You can not switch off the Label panel as this is the most basic of Labeltool and always there. In the lower section you would find some button configurations:

So the categoryNames field decides which button series is shown (I hope the rest is self explanatory).
In the example config I depicted above, the Labeltool would look like this (if you closed and re-opened the GUI):

Disclaimer:
I you set

withRecoderControl=false

you will not be able to play any sound (because this logic is behinde the then-hidden play button)

How to create an audformat Database from a pandas Dataframe

This tutorial explaines how to intitialize an audformat database object from a data collection that's store in a pandas dataframe.
You can also find an official example using emo db here

First you would need the neccessary imports:

import os                       # file operations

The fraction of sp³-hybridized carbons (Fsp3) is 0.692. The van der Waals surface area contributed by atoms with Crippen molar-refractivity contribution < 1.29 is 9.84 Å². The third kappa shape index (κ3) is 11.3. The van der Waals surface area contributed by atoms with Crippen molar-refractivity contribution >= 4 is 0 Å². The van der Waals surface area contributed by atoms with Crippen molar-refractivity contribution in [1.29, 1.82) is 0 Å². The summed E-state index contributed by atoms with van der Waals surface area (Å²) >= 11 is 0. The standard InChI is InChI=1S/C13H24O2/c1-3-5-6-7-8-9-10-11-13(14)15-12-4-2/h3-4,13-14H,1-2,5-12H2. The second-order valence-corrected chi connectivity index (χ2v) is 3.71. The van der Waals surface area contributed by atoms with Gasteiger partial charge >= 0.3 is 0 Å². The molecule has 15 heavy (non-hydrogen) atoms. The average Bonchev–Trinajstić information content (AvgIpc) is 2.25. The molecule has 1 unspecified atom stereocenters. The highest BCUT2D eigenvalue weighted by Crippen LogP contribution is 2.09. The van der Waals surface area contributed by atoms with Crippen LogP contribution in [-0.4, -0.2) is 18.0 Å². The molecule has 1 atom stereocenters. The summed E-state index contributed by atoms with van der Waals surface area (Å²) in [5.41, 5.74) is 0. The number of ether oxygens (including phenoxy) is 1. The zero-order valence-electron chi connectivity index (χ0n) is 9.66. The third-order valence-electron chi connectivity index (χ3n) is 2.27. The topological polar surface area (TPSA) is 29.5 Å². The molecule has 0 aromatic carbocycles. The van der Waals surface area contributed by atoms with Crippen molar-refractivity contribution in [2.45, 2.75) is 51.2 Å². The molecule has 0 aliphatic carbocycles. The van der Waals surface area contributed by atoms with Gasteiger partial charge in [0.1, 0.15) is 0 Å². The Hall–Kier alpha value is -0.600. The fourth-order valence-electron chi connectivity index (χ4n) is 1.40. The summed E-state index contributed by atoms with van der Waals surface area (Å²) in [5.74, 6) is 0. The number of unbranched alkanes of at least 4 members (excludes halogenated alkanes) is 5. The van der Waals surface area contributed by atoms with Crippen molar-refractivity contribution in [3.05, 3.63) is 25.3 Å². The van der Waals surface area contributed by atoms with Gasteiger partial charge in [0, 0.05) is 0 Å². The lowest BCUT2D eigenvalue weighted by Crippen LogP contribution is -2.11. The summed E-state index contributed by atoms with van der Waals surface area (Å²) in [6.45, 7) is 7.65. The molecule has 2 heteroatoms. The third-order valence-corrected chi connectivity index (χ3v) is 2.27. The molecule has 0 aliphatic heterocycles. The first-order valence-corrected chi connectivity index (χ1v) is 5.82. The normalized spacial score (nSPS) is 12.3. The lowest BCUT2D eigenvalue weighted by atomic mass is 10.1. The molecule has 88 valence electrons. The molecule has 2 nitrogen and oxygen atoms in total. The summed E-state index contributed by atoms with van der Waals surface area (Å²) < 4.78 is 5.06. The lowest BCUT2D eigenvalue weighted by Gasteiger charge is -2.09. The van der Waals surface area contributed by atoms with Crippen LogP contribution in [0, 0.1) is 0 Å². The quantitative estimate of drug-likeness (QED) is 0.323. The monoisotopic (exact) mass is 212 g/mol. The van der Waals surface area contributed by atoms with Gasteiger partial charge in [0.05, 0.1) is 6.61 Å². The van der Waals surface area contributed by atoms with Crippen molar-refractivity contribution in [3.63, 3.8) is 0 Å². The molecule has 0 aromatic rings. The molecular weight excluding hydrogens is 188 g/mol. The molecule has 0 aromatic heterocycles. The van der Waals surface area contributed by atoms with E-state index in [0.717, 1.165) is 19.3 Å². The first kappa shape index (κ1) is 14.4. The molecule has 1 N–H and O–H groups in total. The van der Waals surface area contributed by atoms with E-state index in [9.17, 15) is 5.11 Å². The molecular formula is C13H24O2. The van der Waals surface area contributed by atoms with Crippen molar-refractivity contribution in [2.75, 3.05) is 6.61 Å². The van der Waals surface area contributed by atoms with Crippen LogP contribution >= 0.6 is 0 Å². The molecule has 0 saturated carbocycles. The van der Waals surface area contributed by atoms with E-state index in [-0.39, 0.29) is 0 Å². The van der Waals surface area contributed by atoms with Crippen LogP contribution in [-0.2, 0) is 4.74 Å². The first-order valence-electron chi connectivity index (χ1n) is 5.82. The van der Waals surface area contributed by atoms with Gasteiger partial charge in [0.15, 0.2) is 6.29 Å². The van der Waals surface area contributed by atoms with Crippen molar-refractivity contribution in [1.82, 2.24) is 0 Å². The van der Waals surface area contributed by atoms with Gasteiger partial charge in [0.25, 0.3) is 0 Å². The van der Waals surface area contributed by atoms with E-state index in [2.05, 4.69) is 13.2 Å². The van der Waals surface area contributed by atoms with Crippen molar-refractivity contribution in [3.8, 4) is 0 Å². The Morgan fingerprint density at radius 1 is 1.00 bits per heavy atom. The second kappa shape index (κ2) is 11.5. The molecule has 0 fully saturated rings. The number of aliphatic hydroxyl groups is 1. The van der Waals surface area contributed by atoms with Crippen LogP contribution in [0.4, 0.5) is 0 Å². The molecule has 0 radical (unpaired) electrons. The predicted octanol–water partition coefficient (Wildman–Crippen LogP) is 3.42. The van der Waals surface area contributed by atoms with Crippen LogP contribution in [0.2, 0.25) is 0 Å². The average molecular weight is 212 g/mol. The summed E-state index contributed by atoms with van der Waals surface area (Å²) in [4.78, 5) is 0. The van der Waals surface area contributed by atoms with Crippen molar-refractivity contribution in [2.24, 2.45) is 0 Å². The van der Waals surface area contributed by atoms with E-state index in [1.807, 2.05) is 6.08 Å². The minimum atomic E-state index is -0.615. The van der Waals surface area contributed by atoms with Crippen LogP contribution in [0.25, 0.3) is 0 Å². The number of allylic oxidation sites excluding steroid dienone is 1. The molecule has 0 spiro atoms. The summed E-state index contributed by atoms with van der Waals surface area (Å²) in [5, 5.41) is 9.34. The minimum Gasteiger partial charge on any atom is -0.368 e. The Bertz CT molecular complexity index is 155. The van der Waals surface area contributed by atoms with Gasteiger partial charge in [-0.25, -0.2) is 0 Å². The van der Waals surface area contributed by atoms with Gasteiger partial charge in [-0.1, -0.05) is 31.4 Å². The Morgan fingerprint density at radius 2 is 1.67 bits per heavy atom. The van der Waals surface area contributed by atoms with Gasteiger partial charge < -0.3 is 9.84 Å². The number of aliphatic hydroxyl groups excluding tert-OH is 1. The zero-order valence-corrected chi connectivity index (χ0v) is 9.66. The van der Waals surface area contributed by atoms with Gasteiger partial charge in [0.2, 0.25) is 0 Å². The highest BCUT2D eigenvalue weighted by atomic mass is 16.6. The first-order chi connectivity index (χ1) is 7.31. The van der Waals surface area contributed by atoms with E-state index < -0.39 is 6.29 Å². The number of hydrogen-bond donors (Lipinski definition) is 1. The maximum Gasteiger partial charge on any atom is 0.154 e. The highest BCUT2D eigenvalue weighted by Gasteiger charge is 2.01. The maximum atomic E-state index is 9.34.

import pandas as pd             # work with tables
pd.set_option('display.max_rows', 10)

import audformat.define as define  # some definitions
import audformat.utils as utils    # util functions
import audformat
import pickle

We load a sample pandas dataframe from a speech collection labeled with age and gender.

df = pickle.load(open('../files/sample_df.pkl', 'rb'))
df.head(1)


We can then construct an audformat Databse object from this data like this

# remove the absolute path to the audio samples 
root = '/my/example/path/'
files = [file.replace(root, '') for file in df.index.get_level_values('file')]

# start with a general description
db = audformat.Database(
    name='age-gender-samples',
    source='intern',
    usage=audformat.define.Usage.RESEARCH,
    languages=[audformat.utils.map_language('de')],
    description=(
        'Short snippets  annotated by '
        'speaker and speaker age and gender.'
    ),
)
# add audio format information
db.media['microphone'] = audformat.Media(
    type=audformat.define.MediaType.AUDIO,